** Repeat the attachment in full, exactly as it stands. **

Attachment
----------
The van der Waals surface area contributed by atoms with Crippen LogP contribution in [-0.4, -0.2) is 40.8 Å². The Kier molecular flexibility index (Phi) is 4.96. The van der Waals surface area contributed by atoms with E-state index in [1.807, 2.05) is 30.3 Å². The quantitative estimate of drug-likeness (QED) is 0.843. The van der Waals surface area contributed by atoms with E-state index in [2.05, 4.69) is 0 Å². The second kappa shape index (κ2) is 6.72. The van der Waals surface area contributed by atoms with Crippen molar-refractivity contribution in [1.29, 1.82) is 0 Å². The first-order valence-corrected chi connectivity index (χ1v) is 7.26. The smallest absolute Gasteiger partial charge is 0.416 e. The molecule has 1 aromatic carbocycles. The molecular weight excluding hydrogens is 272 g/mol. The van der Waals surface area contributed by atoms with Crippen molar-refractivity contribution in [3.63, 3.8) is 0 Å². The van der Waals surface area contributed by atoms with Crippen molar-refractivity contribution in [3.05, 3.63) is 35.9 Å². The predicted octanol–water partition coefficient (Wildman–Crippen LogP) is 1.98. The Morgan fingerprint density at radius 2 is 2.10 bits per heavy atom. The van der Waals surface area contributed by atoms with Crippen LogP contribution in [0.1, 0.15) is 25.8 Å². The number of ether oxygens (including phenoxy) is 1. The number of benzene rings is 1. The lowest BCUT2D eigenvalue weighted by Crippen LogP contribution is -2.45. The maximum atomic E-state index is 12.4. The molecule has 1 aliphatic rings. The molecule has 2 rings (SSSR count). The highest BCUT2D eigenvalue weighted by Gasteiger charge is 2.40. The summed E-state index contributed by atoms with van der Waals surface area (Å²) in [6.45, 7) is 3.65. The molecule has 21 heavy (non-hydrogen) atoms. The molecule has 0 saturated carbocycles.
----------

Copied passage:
The van der Waals surface area contributed by atoms with Crippen LogP contribution in [-0.4, -0.2) is 40.8 Å². The Kier molecular flexibility index (Phi) is 4.96. The van der Waals surface area contributed by atoms with E-state index in [1.807, 2.05) is 30.3 Å². The quantitative estimate of drug-likeness (QED) is 0.843. The van der Waals surface area contributed by atoms with E-state index in [2.05, 4.69) is 0 Å². The second kappa shape index (κ2) is 6.72. The van der Waals surface area contributed by atoms with Crippen molar-refractivity contribution in [1.29, 1.82) is 0 Å². The first-order valence-corrected chi connectivity index (χ1v) is 7.26. The smallest absolute Gasteiger partial charge is 0.416 e. The molecule has 1 aromatic carbocycles. The molecular weight excluding hydrogens is 272 g/mol. The van der Waals surface area contributed by atoms with Crippen molar-refractivity contribution in [3.63, 3.8) is 0 Å². The van der Waals surface area contributed by atoms with Crippen molar-refractivity contribution in [3.05, 3.63) is 35.9 Å². The predicted octanol–water partition coefficient (Wildman–Crippen LogP) is 1.98. The Morgan fingerprint density at radius 2 is 2.10 bits per heavy atom. The van der Waals surface area contributed by atoms with Crippen LogP contribution in [0.1, 0.15) is 25.8 Å². The number of ether oxygens (including phenoxy) is 1. The number of benzene rings is 1. The lowest BCUT2D eigenvalue weighted by Crippen LogP contribution is -2.45. The maximum atomic E-state index is 12.4. The molecule has 1 aliphatic rings. The molecule has 2 rings (SSSR count). The highest BCUT2D eigenvalue weighted by Gasteiger charge is 2.40. The summed E-state index contributed by atoms with van der Waals surface area (Å²) in [6.45, 7) is 3.65. The molecule has 21 heavy (non-hydrogen) atoms. The molecule has 0 saturated carbocycles.